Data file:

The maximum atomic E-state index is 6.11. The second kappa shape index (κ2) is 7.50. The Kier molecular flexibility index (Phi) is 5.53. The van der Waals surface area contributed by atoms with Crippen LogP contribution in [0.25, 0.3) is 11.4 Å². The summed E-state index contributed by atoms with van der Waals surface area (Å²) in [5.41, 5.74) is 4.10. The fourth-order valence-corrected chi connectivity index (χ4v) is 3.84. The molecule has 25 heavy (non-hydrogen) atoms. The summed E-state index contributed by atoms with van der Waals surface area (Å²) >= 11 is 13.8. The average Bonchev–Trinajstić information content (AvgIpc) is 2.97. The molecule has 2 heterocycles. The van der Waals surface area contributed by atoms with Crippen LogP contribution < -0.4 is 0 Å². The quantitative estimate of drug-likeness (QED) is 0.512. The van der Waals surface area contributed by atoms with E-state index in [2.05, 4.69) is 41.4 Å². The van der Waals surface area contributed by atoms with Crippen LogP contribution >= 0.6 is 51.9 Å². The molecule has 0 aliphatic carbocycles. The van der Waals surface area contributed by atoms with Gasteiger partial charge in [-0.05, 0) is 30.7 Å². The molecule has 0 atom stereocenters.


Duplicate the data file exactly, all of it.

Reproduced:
The maximum atomic E-state index is 6.11. The second kappa shape index (κ2) is 7.50. The Kier molecular flexibility index (Phi) is 5.53. The van der Waals surface area contributed by atoms with Crippen LogP contribution in [0.25, 0.3) is 11.4 Å². The summed E-state index contributed by atoms with van der Waals surface area (Å²) in [5.41, 5.74) is 4.10. The fourth-order valence-corrected chi connectivity index (χ4v) is 3.84. The molecule has 25 heavy (non-hydrogen) atoms. The summed E-state index contributed by atoms with van der Waals surface area (Å²) >= 11 is 13.8. The average Bonchev–Trinajstić information content (AvgIpc) is 2.97. The molecule has 2 heterocycles. The van der Waals surface area contributed by atoms with Crippen LogP contribution < -0.4 is 0 Å². The quantitative estimate of drug-likeness (QED) is 0.512. The van der Waals surface area contributed by atoms with E-state index in [2.05, 4.69) is 41.4 Å². The van der Waals surface area contributed by atoms with Crippen LogP contribution >= 0.6 is 51.9 Å². The molecule has 0 aliphatic carbocycles. The van der Waals surface area contributed by atoms with Gasteiger partial charge in [-0.05, 0) is 30.7 Å². The molecule has 0 atom stereocenters.